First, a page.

considered to have areas of high or very high seismicity (USGS, 2005). Current estimates suggest that there are $17.5 trillion worth of structures in the United States (FEMA, 2004)3—the value of structures in high and very high seismic risk states is about $5.8 trillion (33 percent of the nation’s total), and in all states prone to seismic damage the value is about $8.6 trillion (49 percent of the total). In population terms, 75 million people—including 46 million outside California—live in urban areas that have moderate to high earthquake risk.

Estimates of the extent of the seismic risk to the nation are based on three primary factors—the nation’s inventory of structures (buildings, highways, pipelines, etc.), the potential damage extrapolated from performance in past damaging earthquakes, and the seismic hazard as determined from the geologic record and from instrument recordings of earthquakes that have occurred over the past century. This risk is growing steadily because buildings and infrastructure systems nationwide are being constructed without an adequate understanding of the seismic hazards that are present. The variation in seismic hazard across the nation is only now beginning to be understood as a consequence of the monitoring programs that have been in place for the last 50 years. Much more must be learned to quantify hazard levels properly, so that communities can understand their hazard and take appropriate, cost-effective steps to reduce their risk. Although efforts to quantify the vulnerability of the built environment are under way, current estimates have a significant amount of uncertainty because many recent earthquakes have not yielded the coupled seismic monitoring data and damage information that would enable improved vulnerability analysis.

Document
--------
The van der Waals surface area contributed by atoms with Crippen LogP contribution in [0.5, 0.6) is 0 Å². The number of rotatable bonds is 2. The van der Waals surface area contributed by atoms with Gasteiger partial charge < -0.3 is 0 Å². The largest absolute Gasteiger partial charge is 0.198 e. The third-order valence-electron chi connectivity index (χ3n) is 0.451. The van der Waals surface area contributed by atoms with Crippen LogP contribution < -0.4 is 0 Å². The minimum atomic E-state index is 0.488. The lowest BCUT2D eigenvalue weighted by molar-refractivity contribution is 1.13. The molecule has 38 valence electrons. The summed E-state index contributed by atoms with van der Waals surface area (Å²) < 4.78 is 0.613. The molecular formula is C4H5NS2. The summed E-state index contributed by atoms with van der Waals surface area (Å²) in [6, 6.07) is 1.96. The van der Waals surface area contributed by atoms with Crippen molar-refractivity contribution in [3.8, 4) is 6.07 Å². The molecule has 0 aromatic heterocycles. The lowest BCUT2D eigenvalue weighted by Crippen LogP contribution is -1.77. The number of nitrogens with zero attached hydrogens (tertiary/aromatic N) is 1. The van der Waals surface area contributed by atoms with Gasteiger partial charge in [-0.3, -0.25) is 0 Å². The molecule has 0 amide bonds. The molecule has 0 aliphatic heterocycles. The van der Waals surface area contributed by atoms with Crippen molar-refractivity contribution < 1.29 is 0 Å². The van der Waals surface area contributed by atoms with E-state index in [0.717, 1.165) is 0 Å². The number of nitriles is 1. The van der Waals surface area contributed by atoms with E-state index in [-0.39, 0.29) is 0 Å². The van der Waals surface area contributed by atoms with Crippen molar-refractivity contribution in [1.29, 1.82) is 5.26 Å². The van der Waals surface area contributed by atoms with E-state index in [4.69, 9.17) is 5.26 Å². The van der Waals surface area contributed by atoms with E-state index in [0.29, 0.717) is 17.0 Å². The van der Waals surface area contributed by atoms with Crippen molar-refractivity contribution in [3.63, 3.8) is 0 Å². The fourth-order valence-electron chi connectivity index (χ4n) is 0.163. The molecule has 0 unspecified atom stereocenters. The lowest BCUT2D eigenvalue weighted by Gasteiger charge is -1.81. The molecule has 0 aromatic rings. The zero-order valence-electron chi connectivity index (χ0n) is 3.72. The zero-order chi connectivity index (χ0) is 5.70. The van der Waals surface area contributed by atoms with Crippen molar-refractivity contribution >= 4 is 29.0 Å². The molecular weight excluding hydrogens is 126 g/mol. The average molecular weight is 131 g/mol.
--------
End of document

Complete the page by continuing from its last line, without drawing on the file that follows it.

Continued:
Uncertainty—both epistemic and aleatory—exists concerning the frequency with which potentially damaging earthquakes occur in various regions of the country, the level of seismic hazard that results, and the damage that these hazards will do to the natural and built environment. The epistemic uncertainty, reflecting inadequacies in understanding the true state of nature, can be reduced by gathering more data through seismic monitoring. For example, improved seismic monitoring has the potential to improve current estimates of earthquake frequencies, of the median level of ground motion attenuation models (relating earthquake magnitude and distance to ground shaking levels), and of the median level of fragility models (relating ground shaking levels to building


As estimated from HAZUS-MH (FEMA, 2004), based on 2000 census data, 2002 Dun & Bradstreet data, and 2002 Means replacement cost models. At the time this report was written, the valuation models in the HAZUS-MH software package were still being fine-tuned so future versions may produce slightly different exposure estimates.

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